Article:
Steaming Along – The erratic history of steam powered road vehicles. (Part 3)

Based in Le Mans, France, a town forever associated with motorsport, Amedee Bollee made bells for a living. However, for ten years from 1873 to 1883 he turned his attention to steam vehicles. One of them, L’Obeissante, could carry 12 passengers and it made the 140 mile journey from Le Mans to Paris in 18 hours.

Bollee’s most impressive creation was ‘La Rapide’. Specifically designed for speed, this car had independent suspension on all four wheels and could be operated by a single person. Designed for a top speed of 31mph, it actually reached 38mph on a rough dirt road. The ride was probably quite bouncy! La Rapide was fitted with a bell, as opposed to the whistle used on Grenville’s steam carriage . It took a while for car manufacturers to settle on the horn as the preferred warning device.

With the arrival of the twentieth century, steam car technology took some big steps forward. Boilers were heated by kerosene rather than coal. Suspension, steering, tires and bodywork were also radically improved.

The leaders of this new era were twin brothers Freelan and Francis Stanley. Their cars had a reputation for speed and power and were regular competitors in races. In 1906 a Stanley Steam Car set a new world land speed record of 127mph. This was not just a record for a steam car, but for any motorized vehicle. It was not broken by a gasoline powered car until 1910.

Stanley cars were not just novelties. The factory regularly produced several hundred cars per year. It was a drop in the ocean compared with Henry Ford’s output, but it was still serious manufacturing. The problem the Stanley brothers had was the cost of their cars. They were typically eight times the cost of Model-T Ford. Francis Stanley died in an accident in 1918 and soon after Freelan sold his shares. Without the twins to keep it moving forward the company went into a decline and it closed in 1924. This Doble as the top steam car company in the world.

Abner Doble had built his first steam car when he was still in high school. He then created some more prototypes with his three brothers, before they produced the Doble Detroit. This caused a sensation when it was exhibited in New York in 1917. Over 5,000 orders were placed and many deposits taken. The car was revolutionary. It had key ignition when most cars still had starting handles. This was combined with a powerful engine and simple controls.

A Doble Model E
Credit – N A Parish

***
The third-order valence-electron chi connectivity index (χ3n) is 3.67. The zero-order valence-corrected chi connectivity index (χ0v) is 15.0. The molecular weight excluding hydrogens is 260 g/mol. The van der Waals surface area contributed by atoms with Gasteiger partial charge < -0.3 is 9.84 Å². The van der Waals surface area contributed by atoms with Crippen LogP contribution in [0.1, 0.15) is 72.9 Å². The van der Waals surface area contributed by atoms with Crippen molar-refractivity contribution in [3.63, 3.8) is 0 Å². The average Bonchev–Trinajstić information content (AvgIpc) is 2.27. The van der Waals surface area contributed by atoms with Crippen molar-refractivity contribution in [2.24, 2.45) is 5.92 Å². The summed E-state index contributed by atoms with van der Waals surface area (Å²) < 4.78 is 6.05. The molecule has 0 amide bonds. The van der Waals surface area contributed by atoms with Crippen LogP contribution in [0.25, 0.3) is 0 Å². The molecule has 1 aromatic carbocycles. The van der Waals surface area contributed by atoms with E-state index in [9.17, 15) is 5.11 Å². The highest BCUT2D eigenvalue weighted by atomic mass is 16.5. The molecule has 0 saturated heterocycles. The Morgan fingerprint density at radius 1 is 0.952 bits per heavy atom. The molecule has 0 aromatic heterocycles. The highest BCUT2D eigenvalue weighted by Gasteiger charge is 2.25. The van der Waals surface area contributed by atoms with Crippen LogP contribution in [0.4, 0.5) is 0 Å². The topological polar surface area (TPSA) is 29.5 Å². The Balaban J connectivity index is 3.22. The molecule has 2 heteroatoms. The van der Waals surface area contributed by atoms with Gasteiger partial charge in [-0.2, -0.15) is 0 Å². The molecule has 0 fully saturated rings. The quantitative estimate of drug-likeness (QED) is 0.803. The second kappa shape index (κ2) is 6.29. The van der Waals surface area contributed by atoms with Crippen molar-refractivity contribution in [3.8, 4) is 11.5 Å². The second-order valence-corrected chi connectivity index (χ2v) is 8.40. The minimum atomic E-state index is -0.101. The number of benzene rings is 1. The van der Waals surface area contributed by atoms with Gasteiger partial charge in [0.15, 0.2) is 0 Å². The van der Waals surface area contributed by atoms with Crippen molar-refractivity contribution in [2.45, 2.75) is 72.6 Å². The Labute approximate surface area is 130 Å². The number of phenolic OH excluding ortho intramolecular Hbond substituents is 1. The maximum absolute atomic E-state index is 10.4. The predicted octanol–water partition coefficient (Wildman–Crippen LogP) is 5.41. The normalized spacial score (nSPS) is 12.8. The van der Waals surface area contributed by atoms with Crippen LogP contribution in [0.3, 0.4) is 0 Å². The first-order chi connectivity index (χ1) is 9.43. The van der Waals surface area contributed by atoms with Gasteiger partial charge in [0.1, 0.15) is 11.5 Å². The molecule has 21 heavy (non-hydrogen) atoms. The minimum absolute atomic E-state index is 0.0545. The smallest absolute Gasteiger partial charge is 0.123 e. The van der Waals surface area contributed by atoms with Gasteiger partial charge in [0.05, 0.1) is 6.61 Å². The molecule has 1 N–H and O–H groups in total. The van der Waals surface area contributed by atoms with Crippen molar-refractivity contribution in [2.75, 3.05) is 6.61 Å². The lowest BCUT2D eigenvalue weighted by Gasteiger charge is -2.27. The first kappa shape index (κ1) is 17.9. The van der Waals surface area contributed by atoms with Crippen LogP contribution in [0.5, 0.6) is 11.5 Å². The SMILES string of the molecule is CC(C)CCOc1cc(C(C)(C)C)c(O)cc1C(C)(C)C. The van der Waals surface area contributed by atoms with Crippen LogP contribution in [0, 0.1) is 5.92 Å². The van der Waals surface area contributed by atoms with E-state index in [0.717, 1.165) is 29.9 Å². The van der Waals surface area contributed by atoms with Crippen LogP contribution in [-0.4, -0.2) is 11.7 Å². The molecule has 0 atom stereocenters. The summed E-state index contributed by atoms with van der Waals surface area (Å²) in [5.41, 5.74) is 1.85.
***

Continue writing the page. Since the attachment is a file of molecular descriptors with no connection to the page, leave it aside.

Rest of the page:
However, the brothers just could not produce the car in these numbers. In reality less than 100 Doble Detroits were made. By 1924, the brothers had developed the Doble Model E. This could be ready to move off just forty seconds after turning the key and accelerate to 40mph in less than 13 seconds. The top speed was about 90mph. It was another impressive car. TV host Jay Leno owns one of the few remaining examples. He has said he is regularly amazed by the car’s smoothness and force of acceleration. But, once again, producing the cars in quantity was a problem. Only twenty-four were ever made.

The company’s downfall came when Abner became involved in the illegal sale of shares when he was desperate for cash. A long legal case followed, and although Abner was finally acquitted, Doble Steam Motors folded in 1931. The story of steam cars seemed to have come to an end.

For over seventy years steam cars seemed to be just a historical novelty; an engineering dead end. They had been ousted by the all-conquering internal combustion engine.

Then, in 2009, a group of slightly eccentric enthusiasts rolled into Edwards Air Force Base in the high desert of California. The British Steam Car Challenge had arrived. Their car was called ‘Inspiration’ and their aim was to set a new world speed record for a steam car. They wanted to beat the speed set by the Stanley Steamer way back in 1906.

Inspiration in action
Credit –

Inspiration had been in development for more than 10 years. It weighed 6,600 pounds and consumed 16 gallons of liquid petroleum gas and thirty gallons of water every time it made a three minute run. After weeks of problems the team finally achieved the necessary two fast runs. On 25th August 2009 an officially timed and sanctioned speed of 139.843mph was reached – a new world record.

The car then went straight to a museum and Inspiration will probably never run again. Unless there is a dramatic change in the direction of motor car development, it seems quite likely that the steam car speed record will stand for another 100 years.

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